NeuroCartography: Scalable Automatic Visual Summarization of Concepts in Deep Neural Networks

by   Haekyu Park, et al.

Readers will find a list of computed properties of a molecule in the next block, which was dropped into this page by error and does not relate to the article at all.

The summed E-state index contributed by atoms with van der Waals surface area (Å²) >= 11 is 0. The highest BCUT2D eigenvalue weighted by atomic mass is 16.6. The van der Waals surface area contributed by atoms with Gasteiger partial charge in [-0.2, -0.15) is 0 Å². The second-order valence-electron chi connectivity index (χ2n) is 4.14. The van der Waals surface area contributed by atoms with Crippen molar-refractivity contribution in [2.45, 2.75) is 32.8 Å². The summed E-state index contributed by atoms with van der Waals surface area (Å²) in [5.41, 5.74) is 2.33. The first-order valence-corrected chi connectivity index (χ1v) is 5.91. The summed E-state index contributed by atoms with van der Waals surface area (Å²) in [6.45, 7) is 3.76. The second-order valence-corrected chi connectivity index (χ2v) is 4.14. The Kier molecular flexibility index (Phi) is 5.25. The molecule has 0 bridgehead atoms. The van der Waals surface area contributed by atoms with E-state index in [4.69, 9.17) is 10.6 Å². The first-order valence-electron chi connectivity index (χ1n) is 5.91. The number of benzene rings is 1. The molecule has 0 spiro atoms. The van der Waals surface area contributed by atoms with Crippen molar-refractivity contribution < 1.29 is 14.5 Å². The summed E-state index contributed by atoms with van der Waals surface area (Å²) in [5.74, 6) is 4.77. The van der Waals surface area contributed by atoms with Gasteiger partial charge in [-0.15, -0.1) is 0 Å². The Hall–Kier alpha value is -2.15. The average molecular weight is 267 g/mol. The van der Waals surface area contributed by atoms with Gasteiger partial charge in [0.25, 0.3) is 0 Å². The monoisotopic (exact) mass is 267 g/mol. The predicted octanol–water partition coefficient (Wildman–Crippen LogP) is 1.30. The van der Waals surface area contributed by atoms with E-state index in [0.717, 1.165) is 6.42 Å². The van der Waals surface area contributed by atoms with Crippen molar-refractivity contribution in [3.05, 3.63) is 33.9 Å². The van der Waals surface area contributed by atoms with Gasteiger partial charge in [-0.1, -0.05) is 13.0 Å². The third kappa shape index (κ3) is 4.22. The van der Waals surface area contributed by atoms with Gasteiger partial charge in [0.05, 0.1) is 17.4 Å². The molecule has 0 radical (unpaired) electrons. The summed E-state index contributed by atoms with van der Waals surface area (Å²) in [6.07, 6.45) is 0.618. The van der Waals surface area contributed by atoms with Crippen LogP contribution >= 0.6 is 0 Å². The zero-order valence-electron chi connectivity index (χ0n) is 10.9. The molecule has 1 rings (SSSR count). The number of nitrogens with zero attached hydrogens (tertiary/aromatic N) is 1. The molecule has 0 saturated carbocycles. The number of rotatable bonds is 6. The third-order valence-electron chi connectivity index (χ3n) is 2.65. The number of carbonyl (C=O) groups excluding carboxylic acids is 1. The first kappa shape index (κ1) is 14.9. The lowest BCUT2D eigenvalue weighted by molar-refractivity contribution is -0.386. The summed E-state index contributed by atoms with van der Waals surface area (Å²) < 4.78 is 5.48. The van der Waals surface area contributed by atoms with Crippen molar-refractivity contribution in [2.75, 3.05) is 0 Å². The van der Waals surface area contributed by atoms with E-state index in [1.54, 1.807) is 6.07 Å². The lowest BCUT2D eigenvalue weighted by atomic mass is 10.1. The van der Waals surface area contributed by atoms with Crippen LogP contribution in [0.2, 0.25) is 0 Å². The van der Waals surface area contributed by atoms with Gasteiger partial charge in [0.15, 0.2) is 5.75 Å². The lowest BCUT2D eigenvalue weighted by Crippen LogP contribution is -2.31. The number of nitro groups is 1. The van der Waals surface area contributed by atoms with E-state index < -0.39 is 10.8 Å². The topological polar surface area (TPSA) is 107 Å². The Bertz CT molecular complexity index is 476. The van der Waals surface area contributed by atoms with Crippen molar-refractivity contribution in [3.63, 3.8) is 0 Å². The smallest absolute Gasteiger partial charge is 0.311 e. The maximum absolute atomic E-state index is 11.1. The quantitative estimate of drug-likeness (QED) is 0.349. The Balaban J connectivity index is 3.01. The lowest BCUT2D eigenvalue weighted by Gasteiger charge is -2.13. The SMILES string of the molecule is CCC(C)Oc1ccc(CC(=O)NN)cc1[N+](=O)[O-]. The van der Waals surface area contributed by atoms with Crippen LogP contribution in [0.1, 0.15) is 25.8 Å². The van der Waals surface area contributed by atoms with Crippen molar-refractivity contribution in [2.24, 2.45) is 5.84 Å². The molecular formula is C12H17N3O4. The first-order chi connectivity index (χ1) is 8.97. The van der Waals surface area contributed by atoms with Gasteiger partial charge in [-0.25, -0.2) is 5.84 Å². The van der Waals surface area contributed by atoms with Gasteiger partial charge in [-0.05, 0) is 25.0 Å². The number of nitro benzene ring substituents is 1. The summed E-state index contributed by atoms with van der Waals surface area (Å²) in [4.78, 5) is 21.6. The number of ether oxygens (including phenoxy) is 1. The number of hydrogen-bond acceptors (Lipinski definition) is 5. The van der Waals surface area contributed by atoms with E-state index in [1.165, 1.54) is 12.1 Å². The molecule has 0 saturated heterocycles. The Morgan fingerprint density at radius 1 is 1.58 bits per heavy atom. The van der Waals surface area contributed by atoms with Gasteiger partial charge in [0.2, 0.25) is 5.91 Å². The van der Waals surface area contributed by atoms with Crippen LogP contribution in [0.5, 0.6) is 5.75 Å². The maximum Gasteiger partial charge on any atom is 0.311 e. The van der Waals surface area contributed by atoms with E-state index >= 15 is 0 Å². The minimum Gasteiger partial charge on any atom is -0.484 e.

Existing research on making sense of deep neural networks often focuses on neuron-level interpretation, which may not adequately capture the bigger picture of how concepts are collectively encoded by multiple neurons. We present NeuroCartography, an interactive system that scalably summarizes and visualizes concepts learned by neural networks. It automatically discovers and groups neurons that detect the same concepts, and describes how such neuron groups interact to form higher-level concepts and the subsequent predictions. NeuroCartography introduces two scalable summarization techniques: (1) neuron clustering groups neurons based on the semantic similarity of the concepts detected by neurons (e.g., neurons detecting "dog faces" of different breeds are grouped); and (2) neuron embedding encodes the associations between related concepts based on how often they co-occur (e.g., neurons detecting "dog face" and "dog tail" are placed closer in the embedding space). Key to our scalable techniques is the ability to efficiently compute all neuron pairs' relationships, in time linear to the number of neurons instead of quadratic time. NeuroCartography scales to large data, such as the ImageNet dataset with 1.2M images. The system's tightly coordinated views integrate the scalable techniques to visualize the concepts and their relationships, projecting the concept associations to a 2D space in Neuron Projection View, and summarizing neuron clusters and their relationships in Graph View. Through a large-scale human evaluation, we demonstrate that our technique discovers neuron groups that represent coherent, human-meaningful concepts. And through usage scenarios, we describe how our approaches enable interesting and surprising discoveries, such as concept cascades of related and isolated concepts. The NeuroCartography visualization runs in modern browsers and is open-sourced.


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